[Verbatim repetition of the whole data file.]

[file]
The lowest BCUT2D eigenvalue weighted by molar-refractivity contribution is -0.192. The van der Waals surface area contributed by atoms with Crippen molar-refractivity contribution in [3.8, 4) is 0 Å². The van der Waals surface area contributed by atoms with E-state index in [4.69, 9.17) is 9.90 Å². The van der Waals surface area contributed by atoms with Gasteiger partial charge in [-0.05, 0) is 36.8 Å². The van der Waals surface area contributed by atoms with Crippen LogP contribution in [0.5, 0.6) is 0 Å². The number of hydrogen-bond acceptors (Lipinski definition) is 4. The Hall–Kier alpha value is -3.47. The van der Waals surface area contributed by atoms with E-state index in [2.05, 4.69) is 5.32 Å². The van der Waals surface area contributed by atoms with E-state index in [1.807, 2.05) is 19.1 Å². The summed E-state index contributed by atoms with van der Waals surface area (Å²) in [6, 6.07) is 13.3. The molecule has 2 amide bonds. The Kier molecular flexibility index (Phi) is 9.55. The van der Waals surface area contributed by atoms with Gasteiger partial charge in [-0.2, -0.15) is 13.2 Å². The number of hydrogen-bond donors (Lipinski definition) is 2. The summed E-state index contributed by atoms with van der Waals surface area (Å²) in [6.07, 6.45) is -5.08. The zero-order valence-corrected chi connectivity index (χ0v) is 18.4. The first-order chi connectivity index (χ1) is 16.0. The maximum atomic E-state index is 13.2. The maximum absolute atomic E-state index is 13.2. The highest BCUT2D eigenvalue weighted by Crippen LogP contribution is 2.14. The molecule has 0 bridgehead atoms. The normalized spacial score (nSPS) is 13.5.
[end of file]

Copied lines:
The lowest BCUT2D eigenvalue weighted by molar-refractivity contribution is -0.192. The van der Waals surface area contributed by atoms with Crippen molar-refractivity contribution in [3.8, 4) is 0 Å². The van der Waals surface area contributed by atoms with E-state index in [4.69, 9.17) is 9.90 Å². The van der Waals surface area contributed by atoms with Gasteiger partial charge in [-0.05, 0) is 36.8 Å². The van der Waals surface area contributed by atoms with Crippen LogP contribution in [0.5, 0.6) is 0 Å². The number of hydrogen-bond acceptors (Lipinski definition) is 4. The Hall–Kier alpha value is -3.47. The van der Waals surface area contributed by atoms with E-state index in [2.05, 4.69) is 5.32 Å². The van der Waals surface area contributed by atoms with E-state index in [1.807, 2.05) is 19.1 Å². The summed E-state index contributed by atoms with van der Waals surface area (Å²) in [6, 6.07) is 13.3. The molecule has 2 amide bonds. The Kier molecular flexibility index (Phi) is 9.55. The van der Waals surface area contributed by atoms with Gasteiger partial charge in [-0.2, -0.15) is 13.2 Å². The number of hydrogen-bond donors (Lipinski definition) is 2. The summed E-state index contributed by atoms with van der Waals surface area (Å²) in [6.07, 6.45) is -5.08. The zero-order valence-corrected chi connectivity index (χ0v) is 18.4. The first-order chi connectivity index (χ1) is 16.0. The maximum atomic E-state index is 13.2. The maximum absolute atomic E-state index is 13.2. The highest BCUT2D eigenvalue weighted by Crippen LogP contribution is 2.14. The molecule has 0 bridgehead atoms. The normalized spacial score (nSPS) is 13.5.